of the San Diego Chargers of the Oakland Raiders at Oakland-Alameda County Coliseum on October 10, 2010 in Oakland, California.
We’ve been hearing rumors about the NFL returning to Los Angeles for so long now, that it seems foolish to believe any of it until it actually happens. It’s like hearing Brett Favre will retire. No one buys it until the games are played.
But two things occurred in the news this week that will kick up speculation of a move once more.
First off, professional speculator and latte sipper Peter King wrote this week that NFL owners are excited about the LA stadium proposal of AEG Worldwide, an entertainment conglomerate that already owns over 30 arenas round the world, including the Staples Center in downtown Los Angeles.
AEG is proposing a multi-purpose NFL stadium that could also serve as a convention hall and host potential Final Fours and World Cup matches. It would be located downtown, right next to Staples.
And AEG would reportedly foot $1 billion of the tab, which is not a bad amount given that NFL owners have long offered to pay exactly nothing to get their own stadiums built.
The other piece of news is that Chargers owner Alex Spanos is looking to sell his a minority stake in the team, due to his failing health.
He and his wife now own 36 percent of the club, while each of his four children have 15 percent stakes, and they have hired Goldman Sachs to sell a minority share in the team. Representatives from Goldman have met recently with several wealthy individuals in L.A. about the Chargers' stake, according to people familiar with the matter.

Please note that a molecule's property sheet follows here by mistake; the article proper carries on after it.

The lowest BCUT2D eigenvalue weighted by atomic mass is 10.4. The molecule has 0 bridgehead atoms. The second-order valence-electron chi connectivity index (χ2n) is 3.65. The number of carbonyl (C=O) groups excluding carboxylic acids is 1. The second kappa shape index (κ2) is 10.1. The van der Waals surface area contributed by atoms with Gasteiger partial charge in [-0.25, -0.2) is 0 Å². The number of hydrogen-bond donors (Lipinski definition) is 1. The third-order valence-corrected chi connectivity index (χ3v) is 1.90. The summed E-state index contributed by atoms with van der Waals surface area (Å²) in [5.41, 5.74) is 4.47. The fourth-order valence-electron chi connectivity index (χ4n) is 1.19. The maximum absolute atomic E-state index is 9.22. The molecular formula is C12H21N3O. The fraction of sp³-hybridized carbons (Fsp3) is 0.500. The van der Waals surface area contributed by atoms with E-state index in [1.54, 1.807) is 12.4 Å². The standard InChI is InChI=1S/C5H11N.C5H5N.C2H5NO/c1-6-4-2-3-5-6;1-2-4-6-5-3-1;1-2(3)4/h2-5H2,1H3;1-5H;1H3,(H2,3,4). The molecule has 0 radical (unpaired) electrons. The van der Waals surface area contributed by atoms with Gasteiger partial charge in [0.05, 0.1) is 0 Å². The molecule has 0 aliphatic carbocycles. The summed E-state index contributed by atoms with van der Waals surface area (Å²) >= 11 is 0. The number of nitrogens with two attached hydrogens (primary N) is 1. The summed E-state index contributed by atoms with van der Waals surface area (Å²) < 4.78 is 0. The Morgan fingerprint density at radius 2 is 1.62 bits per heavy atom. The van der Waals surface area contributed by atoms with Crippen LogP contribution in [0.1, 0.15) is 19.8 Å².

While the elder Spanos’ stake is a minority share, there’s no reason AEG can’t buy it, then turnaround and offer one of his children a hefty sum for one of those 15-percent shares, which would be enough to give them majority control of the franchise and move it out of Qualcomm Stadium, a place the Chargers have been itching to abandon for years. And with a lockout looming, why wouldn’t one of his kids elect to cash out?
Most important, I think the NFL would prefer that the Chargers, out of all current teams, be the one chosen to move to LA. While San Diego natives will almost certainly feel otherwise, I think the NFL believes it can retain much of that fanbase by relocating the team to a place that’s just a two-to-three hour drive away (the Chargers also played their very first season in LA). It wouldn’t be the same as moving the Vikings or Bills, who would lose their fanbases entirely if the switch was ever made. The Spanos sale is just the kind of opening the NFL needs to try and make this thing happen.
So while the NFL in LA has been a pipe dream for over a decade now, be on the lookout. Things can happen in a relative snap. It’s like “Chinese Democracy.” You never think you’ll see it until BOOM! There it is.